News

Crabs & climate change pose threat to Maine shellfish

FREEPORT, Maine (NEWS CENTER) -- One of Maine's oldest commercial fisheries is in trouble, and the reason appears to be a very aggressive and very hungry predator.

The people who harvest clams say their livelihoods are being threatened by the green crab. Shellfish harvesters say the green crabs are devouring the beds where small clams grow, and have drastically reduced clam production in some of the state's best digging areas. They warn the commercial clam industry itself is threatened if the crabs continue to spread. 

Clams and other shellfish are the third largest of Maine's commercial fisheries, after elvers and lobsters. According to statistics from the Maine Department of Marine Resources, diggers harvested more than 11,000,000 pounds of soft-shell clams in 2012, with a value over $15,000,000.

But members of the Maine Clammers Association say they believe that harvest will be dropping because of the presence of the crab.

Habitat For Humanity chapter celebrates largest project to date

FREEPORT, Maine (NEWS CENTER) -- Habitat for Humanity of Greater Portland is celebrating its biggest project to date.

It's a more than $1 million condominium complex built entirely by volunteers. The key to the first unit was presented today to a woman who also helped build her new home. Over the last year, Nyapeni Doulthan spent more than 200 hours working on this home. Tuesday, she officially became the homeowner.

It's part of a project called Women Build. It's a Habitat For Humanity program that teaches women construction skills. When Nyapeni fled the war in South Sudan, she never imagined owning a house in America. Now, she and her four children have a permanent place to call home.

"It's our home," Douthan said. "It's where we will eat Thanksgiving dinner, Christmas dinner, vacations, our time, it's a home for my family."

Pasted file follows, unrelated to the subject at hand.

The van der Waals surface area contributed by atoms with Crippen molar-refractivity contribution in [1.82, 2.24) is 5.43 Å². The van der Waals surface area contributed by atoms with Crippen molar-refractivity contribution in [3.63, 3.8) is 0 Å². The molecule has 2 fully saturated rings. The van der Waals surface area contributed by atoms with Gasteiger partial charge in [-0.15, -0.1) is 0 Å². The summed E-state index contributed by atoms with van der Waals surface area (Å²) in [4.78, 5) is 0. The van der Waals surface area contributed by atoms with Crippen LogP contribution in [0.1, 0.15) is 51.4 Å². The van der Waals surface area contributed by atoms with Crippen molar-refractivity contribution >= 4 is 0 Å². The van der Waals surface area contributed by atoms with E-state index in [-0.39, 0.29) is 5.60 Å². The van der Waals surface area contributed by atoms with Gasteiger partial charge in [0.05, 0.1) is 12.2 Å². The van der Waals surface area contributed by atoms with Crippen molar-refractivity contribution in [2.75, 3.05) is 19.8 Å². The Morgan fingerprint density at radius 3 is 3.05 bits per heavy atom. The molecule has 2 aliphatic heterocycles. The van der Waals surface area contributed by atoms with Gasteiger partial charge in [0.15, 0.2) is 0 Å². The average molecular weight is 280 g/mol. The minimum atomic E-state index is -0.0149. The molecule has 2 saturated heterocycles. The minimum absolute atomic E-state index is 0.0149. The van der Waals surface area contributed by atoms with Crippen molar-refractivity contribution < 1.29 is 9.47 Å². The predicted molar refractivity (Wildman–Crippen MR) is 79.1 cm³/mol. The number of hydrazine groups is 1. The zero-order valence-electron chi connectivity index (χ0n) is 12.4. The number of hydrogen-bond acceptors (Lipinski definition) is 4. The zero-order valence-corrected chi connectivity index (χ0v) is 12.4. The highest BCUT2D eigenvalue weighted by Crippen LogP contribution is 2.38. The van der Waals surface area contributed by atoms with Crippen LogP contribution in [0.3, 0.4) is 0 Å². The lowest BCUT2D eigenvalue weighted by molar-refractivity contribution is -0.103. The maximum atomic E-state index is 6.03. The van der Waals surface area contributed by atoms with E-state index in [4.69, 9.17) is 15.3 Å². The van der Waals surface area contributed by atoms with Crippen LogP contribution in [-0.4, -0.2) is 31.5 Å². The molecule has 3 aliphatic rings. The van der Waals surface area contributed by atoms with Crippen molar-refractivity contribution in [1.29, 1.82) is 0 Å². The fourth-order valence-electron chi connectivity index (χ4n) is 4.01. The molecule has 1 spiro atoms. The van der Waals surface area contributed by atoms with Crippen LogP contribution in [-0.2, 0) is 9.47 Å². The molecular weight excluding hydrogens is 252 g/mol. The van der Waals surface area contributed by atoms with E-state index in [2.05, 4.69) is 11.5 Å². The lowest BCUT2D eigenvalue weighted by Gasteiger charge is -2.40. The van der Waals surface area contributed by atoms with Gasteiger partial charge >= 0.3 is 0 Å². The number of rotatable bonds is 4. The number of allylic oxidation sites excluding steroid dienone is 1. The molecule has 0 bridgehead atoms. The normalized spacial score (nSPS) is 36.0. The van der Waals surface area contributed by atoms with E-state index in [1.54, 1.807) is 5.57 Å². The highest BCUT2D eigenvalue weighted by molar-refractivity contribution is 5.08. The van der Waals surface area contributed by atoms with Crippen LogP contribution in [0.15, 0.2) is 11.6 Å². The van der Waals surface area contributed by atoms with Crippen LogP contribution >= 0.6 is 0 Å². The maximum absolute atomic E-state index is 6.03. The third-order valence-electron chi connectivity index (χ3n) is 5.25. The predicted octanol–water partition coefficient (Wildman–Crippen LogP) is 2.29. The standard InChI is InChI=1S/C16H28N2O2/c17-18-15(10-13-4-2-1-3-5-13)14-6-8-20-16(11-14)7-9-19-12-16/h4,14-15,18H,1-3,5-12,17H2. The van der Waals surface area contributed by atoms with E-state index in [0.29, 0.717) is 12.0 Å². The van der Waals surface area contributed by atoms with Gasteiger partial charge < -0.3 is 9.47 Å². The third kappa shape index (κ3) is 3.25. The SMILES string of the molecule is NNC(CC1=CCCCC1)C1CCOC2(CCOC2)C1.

National Drink Wine Day

PORTLAND, Maine (NEWS CENTER) -- Today is National Drink Wine Day! According to their website, National Drink Wine Day is celebrated to spread the health benefits - and the love - of wine.

The positive benefits of wine include the enhancement of food and life, as while as reducing the risk of heart disease.

National Drink Wine Day is celebrated annually on February 18 across the United States.

2014 BikeMaine route revealed

PORTLAND, Maine (NEWS CENTER) -- Cycling enthusiasts and community organizers joined members of the Bicycle Coalition of Maine as the route for the 2nd annual BikeMaine Ride was unveiled.

The week-long, community based cycling tour of the Pine Tree State is designed to help expose riders from Maine and afar discover sections of Vacationland that are off the beaten path and provide a boost to the state's economy during the lull that occurs after summer vacations and the influx of leaf peepers in the fall.

The 350 mile ride will begin in Westbrook on September 6th.  From there, riders will travel into the western mountains to Norway, before crossing over to Winthrop and Gardiner in central Maine.  Riders will then head towards the coast, staying in Boothbay Harbor for two nights, before working their way south to Bath and ending the week where they started back in Westbrook.

Fifth Quarter Friday: Scores & Highlights

NEWS CENTER - We've got highlights from 15 games across Maine on the second-to-last Friday night as teams vie for playoff berths, positioning, and byes.  Here are the scores from across the state. 

Six things to do this weekend

PORTLAND, Maine (NEWS CENTER) -- If you're looking for a few things to add to your schedule this weekend, here's a list of WCSH6's Six Things to do This Weekend.

1. WINE TASTING - Wine connoisseurs may want to consider spending Saturday afternoon at the Browne Trading Market in Portland. The event is from 1 to 5 p.m. on February 1. The market promises that their knowledgeable staff will be there to answer questions and assist those looking to purchase that perfect bottle. http://bit.ly/1dOGUC9

Cycle4Care:Spinning for the health of others

SCARBOROUGH, Maine (NEWS CENTER) -- For fifteen years, the Cancer Community Center has helped cancer patients and their loved ones turn a cancer diagnosis into something that makes them stronger.

"Friends and family want to help, but they don't really know what you are going through," explained Michele Johns, executive director of the center, which offers wellness classes, support groups and art programs to anyone impacted by cancer free of charge.

"We've found that peer-based support, people who have had that or have had similar experience, really add so much more to the recovery," she added. 

Katie Hawkins' father, a well-known educator in southern Maine, was diagnosed with cancer in 2000.  Her father and her family turned to the center for help.